I made a big pot to freeze or have over the next couple of days so come on down!

Lynn's Soup Recipe
Inspired by the rain and a recent trip to Trader Joes (TJ’s)
(Be sure to read the whole recipe to get the vibe)

One box TJ's Chicken Broth
Boil that up with 1/2 to 1/3 bag of TJ's Harvest Grains Blend

After about 10 minutes or so add:
1 can of TJ's Tuscano Marinara sauce
1 can of TJ's Plum Tomatoes (with basil)
& 1 can of you-guessed it-TJ's White Kidney Beans.

While that's bubbling a bit and you're pretending that you grew those tomatoes yourself rather than keeping the can opener humming (then you think some good thoughts for sweet Hummer), you remember, hey now, I bought some TJ's Chicken Chipotle Sausage--already cooked--how convenient, so you slice up some of those and they are spicy, so put as few or as many as you like.

Yum, you think, this would go well with that TJ's cheesy sliced sourdough you just bought sprinkled with some of that TJ's Quatro Fromaggio grated cheese blend (so nice of Joe and all his pals to grate that up for you in the nifty re-sealable bag don't you think?)…

But the soup smells so good you skip the cheesy cheesy bread for some other time--perhaps some other time with that TJ's Cabernet Diablo something imported by TJ's from Chile you bought because Amy introduced you to wine from Chile while we were all on that Plot Dogs writing retreat in Mexico, and that reminds you of warmer days and lots of other things, and you think, yes, some of that Diablo whatever it's called wine from Chile would be right tasty with this tomato soup but it’s only 2:00 in the afternoon and you didn’t do your writing yet, so you eat your soup and say, okay, I’ll remember this recipe and next time I’ll make the cheesy cheesy bread to go with--and have Shirley over and that will certainly be a festive occasion so we will open the Diablo and clink our glasses to rainy days and writer friends and tomato soup (with a little help from TJ’s) and of course to sweet Hummer...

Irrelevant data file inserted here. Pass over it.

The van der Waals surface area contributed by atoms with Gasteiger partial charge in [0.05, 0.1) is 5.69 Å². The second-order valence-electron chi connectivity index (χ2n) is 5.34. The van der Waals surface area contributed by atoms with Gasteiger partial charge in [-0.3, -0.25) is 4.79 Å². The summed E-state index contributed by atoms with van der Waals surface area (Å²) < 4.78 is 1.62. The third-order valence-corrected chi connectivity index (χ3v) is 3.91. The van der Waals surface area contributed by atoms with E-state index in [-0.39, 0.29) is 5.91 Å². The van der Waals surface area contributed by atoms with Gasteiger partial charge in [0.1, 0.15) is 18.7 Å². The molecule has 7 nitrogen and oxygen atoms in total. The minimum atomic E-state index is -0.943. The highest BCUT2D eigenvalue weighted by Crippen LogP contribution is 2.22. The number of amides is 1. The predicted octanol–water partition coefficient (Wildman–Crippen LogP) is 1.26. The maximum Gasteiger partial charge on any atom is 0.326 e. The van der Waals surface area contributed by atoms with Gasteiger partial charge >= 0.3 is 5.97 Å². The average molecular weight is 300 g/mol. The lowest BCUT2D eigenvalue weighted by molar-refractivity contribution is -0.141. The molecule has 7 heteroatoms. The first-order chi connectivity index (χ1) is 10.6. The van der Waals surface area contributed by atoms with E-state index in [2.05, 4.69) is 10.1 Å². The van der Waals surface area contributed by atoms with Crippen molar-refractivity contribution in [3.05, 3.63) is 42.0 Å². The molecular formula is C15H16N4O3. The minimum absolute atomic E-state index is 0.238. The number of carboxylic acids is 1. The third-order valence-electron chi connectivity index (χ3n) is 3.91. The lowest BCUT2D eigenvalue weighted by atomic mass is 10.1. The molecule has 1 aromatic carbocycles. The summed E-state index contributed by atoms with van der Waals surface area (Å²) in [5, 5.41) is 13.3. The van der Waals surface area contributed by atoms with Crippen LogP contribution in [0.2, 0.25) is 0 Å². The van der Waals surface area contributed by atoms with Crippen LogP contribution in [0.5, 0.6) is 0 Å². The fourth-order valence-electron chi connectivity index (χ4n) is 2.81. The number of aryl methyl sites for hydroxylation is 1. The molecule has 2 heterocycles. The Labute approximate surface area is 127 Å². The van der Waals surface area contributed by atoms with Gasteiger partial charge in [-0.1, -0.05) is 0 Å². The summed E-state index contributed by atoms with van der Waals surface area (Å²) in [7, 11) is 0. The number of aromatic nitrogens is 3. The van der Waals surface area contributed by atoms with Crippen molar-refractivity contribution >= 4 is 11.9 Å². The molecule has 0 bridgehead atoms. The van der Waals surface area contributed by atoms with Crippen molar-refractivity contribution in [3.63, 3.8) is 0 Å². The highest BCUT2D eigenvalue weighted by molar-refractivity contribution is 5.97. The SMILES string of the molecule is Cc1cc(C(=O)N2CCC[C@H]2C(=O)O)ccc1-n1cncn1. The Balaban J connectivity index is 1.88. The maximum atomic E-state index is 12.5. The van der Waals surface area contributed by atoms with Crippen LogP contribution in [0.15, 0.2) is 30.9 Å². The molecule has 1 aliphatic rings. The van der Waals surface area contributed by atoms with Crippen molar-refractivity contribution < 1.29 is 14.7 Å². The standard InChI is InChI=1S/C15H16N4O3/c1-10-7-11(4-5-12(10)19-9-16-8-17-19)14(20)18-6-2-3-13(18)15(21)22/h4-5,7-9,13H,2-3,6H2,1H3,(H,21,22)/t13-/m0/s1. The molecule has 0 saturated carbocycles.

And just so we don’t forget the recipe, here it is.

Shirley writes back:
How immensely comforting you are. You should put this on your blog!